The degeneracy of the protein sequence YTYFCG: 2Ã-4Ã-2Ã-2Ã-2Ã-4 = 256

There are 256 sequence possibilities that the primer can anneal to.


The size of the DNA fragment amplified by the primers is calculated as follows:

Forward primer ends at amino acid 61

Reverse primer ends at amino acid 98

98-61 = 37 amino acids

Three bases (triplet codon) to one amino acid therefore: 37 Ã- 3 = 111 bases.

The size of the DNA fragment will be 111 bases.

The DNA fragment can be analysed by running the product of the polymerase chain reaction (PCR) on an electrophoresis gel. The product is added alongside an appropriate DNA ladder, which will allow the size of the product to be determined after staining. Alternatively a real - time PCR could be undertaken, which is more sensitive.


Sequence homology is the process whereby genes and proteins have derived from a common ancestor. Sequence similarity refers to the probability of match between nucleotides or amino acids in a sequence and may have occurred by chance. Sequence similarity however doesn't mean the sequences have derived from a common ancestor. Sequence homology of two genes or proteins may also share very little similarity.

Select regions of genes and proteins from sequence homology are crucial to the biochemical functions of the organism.


Codon usage tables identify the number of different triplet codons that code for specific amino acids. There are a total of 64 different codon combinations coding for 20 amino acids. This means that a number of amino acids are coded by more than one triplet codons e.g. Serine (s) is coded by up to six different codons. Codon usage tables can be obtained from databases, selected for a specific organism. The codon usage table in this case provides the probability of a particular triplet codon appearing in the sequence of interest. Codon usage tables were required in converting the protein sequence into a nucleotide sequence.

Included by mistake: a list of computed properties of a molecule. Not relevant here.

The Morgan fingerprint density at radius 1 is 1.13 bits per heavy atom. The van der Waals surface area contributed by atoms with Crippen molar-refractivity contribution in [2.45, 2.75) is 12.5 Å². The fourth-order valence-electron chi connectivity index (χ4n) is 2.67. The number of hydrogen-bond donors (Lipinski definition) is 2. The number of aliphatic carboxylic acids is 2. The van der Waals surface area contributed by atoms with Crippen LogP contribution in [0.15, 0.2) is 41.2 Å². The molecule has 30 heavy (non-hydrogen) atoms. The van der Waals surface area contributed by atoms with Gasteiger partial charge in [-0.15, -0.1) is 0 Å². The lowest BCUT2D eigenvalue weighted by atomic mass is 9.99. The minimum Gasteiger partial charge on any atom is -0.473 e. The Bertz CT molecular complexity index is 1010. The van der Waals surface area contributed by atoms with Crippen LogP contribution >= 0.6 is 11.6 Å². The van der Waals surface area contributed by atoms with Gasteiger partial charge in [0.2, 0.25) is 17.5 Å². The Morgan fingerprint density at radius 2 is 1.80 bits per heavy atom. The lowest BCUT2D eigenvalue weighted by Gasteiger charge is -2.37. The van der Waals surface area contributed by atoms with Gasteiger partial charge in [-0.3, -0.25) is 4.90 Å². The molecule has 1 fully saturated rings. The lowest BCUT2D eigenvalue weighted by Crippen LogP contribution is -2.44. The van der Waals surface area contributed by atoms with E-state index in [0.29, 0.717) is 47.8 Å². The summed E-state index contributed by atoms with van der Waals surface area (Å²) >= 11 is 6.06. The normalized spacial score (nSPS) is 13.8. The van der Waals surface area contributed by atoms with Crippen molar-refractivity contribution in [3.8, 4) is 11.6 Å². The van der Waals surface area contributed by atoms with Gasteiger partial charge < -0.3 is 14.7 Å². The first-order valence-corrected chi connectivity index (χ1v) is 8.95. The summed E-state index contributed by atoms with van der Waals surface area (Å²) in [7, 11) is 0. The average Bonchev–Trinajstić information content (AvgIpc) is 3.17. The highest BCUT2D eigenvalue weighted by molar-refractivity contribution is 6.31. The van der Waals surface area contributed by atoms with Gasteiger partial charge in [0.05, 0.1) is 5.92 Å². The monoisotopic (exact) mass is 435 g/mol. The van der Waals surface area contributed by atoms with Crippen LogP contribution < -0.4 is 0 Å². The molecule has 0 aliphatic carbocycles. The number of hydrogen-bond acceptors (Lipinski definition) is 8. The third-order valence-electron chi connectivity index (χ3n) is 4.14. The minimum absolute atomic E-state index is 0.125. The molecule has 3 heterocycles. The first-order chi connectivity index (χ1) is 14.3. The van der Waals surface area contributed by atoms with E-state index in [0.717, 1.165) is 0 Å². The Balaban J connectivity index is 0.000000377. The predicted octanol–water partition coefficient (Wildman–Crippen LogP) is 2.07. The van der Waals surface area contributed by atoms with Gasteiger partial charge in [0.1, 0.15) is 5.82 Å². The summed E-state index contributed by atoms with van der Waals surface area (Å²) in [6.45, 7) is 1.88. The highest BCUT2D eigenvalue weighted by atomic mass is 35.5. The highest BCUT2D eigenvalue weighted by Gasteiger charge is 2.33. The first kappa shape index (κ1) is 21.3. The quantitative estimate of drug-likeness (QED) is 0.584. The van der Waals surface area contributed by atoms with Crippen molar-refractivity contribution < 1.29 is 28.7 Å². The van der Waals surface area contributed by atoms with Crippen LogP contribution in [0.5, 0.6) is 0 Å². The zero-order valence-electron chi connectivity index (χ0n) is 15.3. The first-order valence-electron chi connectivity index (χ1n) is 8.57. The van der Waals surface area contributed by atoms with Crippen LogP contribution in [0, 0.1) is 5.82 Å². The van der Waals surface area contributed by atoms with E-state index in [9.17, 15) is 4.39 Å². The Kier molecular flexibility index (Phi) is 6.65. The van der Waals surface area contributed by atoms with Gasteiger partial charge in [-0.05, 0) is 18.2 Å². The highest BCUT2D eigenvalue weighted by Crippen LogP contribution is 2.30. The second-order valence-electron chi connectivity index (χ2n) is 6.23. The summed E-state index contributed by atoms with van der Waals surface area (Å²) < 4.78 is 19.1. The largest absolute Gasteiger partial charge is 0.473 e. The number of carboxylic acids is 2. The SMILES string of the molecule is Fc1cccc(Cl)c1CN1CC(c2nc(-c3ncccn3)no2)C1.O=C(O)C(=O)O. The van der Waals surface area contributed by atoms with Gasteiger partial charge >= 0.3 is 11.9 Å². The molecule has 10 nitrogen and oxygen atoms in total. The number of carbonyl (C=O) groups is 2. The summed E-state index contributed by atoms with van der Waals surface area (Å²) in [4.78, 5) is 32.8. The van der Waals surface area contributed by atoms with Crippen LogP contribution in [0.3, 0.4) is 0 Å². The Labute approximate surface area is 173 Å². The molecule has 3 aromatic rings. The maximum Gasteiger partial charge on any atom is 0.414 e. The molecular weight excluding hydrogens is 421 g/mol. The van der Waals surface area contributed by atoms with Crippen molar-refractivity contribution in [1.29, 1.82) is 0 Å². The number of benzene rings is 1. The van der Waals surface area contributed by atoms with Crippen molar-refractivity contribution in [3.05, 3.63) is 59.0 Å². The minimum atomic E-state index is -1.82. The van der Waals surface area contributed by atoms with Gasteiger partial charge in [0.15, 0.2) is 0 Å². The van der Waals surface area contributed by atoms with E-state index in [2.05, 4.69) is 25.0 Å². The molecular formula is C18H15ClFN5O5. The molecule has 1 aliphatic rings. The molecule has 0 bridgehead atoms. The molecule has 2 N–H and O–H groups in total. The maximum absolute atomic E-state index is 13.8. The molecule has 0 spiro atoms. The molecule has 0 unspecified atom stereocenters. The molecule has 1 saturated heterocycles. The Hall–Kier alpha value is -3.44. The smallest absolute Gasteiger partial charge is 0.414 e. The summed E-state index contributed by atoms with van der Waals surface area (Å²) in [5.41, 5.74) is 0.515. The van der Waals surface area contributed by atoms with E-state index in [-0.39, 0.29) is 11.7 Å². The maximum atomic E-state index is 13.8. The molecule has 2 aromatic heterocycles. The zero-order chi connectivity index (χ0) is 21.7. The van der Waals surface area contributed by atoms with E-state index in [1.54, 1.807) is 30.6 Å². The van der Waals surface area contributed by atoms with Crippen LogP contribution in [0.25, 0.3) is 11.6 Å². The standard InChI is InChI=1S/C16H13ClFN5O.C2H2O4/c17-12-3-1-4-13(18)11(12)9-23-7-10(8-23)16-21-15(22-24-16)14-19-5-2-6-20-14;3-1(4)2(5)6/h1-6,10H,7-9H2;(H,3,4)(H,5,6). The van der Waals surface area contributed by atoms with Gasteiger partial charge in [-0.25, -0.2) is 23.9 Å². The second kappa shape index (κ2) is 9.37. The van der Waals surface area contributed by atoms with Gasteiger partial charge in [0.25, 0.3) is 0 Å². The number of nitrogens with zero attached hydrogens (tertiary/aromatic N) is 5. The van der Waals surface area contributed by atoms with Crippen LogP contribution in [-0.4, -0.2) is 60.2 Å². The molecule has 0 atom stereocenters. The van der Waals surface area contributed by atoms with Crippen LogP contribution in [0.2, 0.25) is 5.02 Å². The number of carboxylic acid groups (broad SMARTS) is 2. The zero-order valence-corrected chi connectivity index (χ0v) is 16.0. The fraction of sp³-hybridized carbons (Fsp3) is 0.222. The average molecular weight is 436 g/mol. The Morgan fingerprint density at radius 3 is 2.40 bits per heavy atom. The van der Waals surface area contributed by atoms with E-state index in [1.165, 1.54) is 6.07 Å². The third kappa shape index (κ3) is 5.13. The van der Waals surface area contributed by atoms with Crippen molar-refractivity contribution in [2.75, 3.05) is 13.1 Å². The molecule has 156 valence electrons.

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It is more useful to carry out a multiple sequence alignment of a protein sequence than a nucleotide sequence for a number of reasons. Proteins sequences are more specific compared to nucleotide sequences and do not contain mutations or introns. A small part of a protein can be amplified to create the coding DNA, which may be difficult to clone

via nucleotide primers. Conserved regions can also be used to identify gene families or homologous genes.


Degenerate primers are designed from a protein sequence consisting of amino acids rather than a DNA sequence. The primer sequence is degenerate due to the positions being occupied by one or more different nucleotides.


Description: Flavodoxin

Signature: Pattern[LIV]-[LIVFY]-[FY]-x-[ST]-{V}-x-[AGC]-x-T-{P}-x(2)-A-{L}-x-[LIV].

Total number of hits in UniProtKB/Swiss-Prot: 58 hits in 58 different sequences.

False positives % = 4/58 Ã- 100 = 6.8%

False negatives % = 9/58 Ã- 100 = 15.5%


Flavodoxin within Desulfovibrio species is involved in electron transfer and redox reactions. In Desulfovibrio flavodoxin can replace the protein ferredoxin in sulfur and sulfite metabolism (Hrovat et al.).